Aimed at ‘professional’ riders, the Steelbird Ares A1 is an affordable and funky looking helmet. But it does have its shortcomings…
Motorcyclists in India have never had it this good. In the past few years, we have witnessed an onslaught of affordable performance motorcycles in the market. The Indian two-wheeler market has definitely come of age, however, same can’t be said about the people riding these bikes. You see, the concept of safety gear is yet to catch up with a majority of riders here. Agreed that most of us can’t afford a race suit for our daily commute, but basic riding gear like a certified helmet, gloves and riding boots won’t burn a big hole in your pocket, especially when you can afford a motorcycle costing around a lakh or more than that. In which case, buying a good quality helmet is the least you can do for, well, your own safety.
There’s no dearth of good quality, safe, affordable and stylish helmets. And the one you see here – Steelbird Ares Pro+ Series Flip-up modular helmet – falls in the same segment. It is a decently good looking, as well as a sturdy helmet. Speaking of its design, the helmet is available in matte and gloss finishes – the one we’ve got is the A1 Devil Face with the glossy finish. The helmet has a one-touch flip-up operation that is quite handy and easy to use. It comes with an anti-scratch visor that is available in different metalized coatings such as mercury, gold, rainbow, iridium blue and chrome blue. While the overall design looks sporty, the graphics do tend to look a bit tacky.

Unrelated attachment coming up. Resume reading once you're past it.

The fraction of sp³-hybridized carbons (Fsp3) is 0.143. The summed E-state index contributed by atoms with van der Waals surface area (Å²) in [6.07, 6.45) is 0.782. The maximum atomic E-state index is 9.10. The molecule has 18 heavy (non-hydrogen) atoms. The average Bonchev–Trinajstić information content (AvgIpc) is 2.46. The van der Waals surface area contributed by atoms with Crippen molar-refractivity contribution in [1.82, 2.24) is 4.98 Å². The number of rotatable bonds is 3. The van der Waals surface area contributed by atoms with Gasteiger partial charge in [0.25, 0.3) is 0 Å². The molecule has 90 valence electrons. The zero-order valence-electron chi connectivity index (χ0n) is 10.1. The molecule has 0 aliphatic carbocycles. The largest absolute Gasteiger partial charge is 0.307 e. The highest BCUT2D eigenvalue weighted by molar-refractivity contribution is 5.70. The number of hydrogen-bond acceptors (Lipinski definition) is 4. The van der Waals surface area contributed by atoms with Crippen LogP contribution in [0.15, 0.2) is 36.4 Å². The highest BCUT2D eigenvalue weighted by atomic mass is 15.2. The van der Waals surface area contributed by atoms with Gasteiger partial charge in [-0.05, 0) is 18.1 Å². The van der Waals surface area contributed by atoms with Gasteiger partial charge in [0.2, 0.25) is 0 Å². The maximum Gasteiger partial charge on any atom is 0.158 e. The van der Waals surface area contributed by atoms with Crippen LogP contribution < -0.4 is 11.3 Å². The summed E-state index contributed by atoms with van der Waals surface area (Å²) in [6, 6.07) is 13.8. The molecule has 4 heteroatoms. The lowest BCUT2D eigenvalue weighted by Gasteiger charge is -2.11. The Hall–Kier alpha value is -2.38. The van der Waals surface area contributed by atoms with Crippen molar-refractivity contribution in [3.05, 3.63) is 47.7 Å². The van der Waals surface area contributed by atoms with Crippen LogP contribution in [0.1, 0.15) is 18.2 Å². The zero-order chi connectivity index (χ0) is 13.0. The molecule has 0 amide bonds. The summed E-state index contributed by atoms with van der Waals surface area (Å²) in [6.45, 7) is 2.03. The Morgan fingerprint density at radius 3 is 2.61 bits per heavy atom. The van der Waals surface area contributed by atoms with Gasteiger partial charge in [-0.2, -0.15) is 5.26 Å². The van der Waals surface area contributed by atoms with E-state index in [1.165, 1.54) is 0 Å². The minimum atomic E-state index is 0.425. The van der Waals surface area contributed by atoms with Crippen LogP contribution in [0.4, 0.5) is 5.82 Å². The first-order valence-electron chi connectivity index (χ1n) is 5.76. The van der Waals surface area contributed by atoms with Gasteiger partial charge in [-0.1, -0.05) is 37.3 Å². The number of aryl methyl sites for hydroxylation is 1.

The Ares A1 has a polycarbonate-ABS blend shell and incorporates high-density EPS (expanded polystyrene). At 1,150 grams it’s also quite light. Additionally, it comes with a ventilation system and has two air-vents in front and two exhaust vents at the back. The strap is a Euro-spec micro-metric buckle that has a breaking load of 300kg, as per the company’s claims. The helmet also has a locking visor mechanism. The inner lining is mesh-type and has a thick and supportive padding, it is, however, non-removable so you can’t wash it or replace it.
Riding impressions? At normal city riding speeds, it’s quite comfortable but things start getting noisier at higher speeds. Also, being a flip-up modular helmet, there’s no padding or protection around the chin area. The helmet surprisingly does not cover the lower back part of the head, meaning it is always exposed – and this is something that the makers/designers need to look into.
All told, the Ares A1 comes across as a decent helmet, but needs improvements, especially in terms of design and quality. At Rs.2,999, it isn’t actually cheap, too.